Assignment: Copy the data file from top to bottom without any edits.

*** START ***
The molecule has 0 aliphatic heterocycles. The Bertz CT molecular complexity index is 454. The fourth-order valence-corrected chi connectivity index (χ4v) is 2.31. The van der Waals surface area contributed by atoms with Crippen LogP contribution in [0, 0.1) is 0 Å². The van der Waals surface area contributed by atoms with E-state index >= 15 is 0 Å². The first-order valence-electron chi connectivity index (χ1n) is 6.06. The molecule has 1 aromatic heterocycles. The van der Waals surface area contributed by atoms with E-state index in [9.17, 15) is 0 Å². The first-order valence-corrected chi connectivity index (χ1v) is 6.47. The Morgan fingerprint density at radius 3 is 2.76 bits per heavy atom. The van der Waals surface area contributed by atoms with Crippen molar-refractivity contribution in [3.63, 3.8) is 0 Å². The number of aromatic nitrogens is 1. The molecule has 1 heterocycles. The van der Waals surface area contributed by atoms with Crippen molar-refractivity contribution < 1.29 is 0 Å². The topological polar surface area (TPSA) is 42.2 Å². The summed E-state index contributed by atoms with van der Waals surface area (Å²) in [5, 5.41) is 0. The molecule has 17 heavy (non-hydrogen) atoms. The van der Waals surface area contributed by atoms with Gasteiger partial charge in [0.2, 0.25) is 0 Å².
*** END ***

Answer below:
The molecule has 0 aliphatic heterocycles. The Bertz CT molecular complexity index is 454. The fourth-order valence-corrected chi connectivity index (χ4v) is 2.31. The van der Waals surface area contributed by atoms with Crippen LogP contribution in [0, 0.1) is 0 Å². The van der Waals surface area contributed by atoms with E-state index >= 15 is 0 Å². The first-order valence-electron chi connectivity index (χ1n) is 6.06. The molecule has 1 aromatic heterocycles. The van der Waals surface area contributed by atoms with E-state index in [9.17, 15) is 0 Å². The first-order valence-corrected chi connectivity index (χ1v) is 6.47. The Morgan fingerprint density at radius 3 is 2.76 bits per heavy atom. The van der Waals surface area contributed by atoms with Crippen molar-refractivity contribution in [3.63, 3.8) is 0 Å². The number of aromatic nitrogens is 1. The molecule has 1 heterocycles. The van der Waals surface area contributed by atoms with Crippen molar-refractivity contribution < 1.29 is 0 Å². The topological polar surface area (TPSA) is 42.2 Å². The summed E-state index contributed by atoms with van der Waals surface area (Å²) in [5, 5.41) is 0. The molecule has 17 heavy (non-hydrogen) atoms. The van der Waals surface area contributed by atoms with Gasteiger partial charge in [0.2, 0.25) is 0 Å².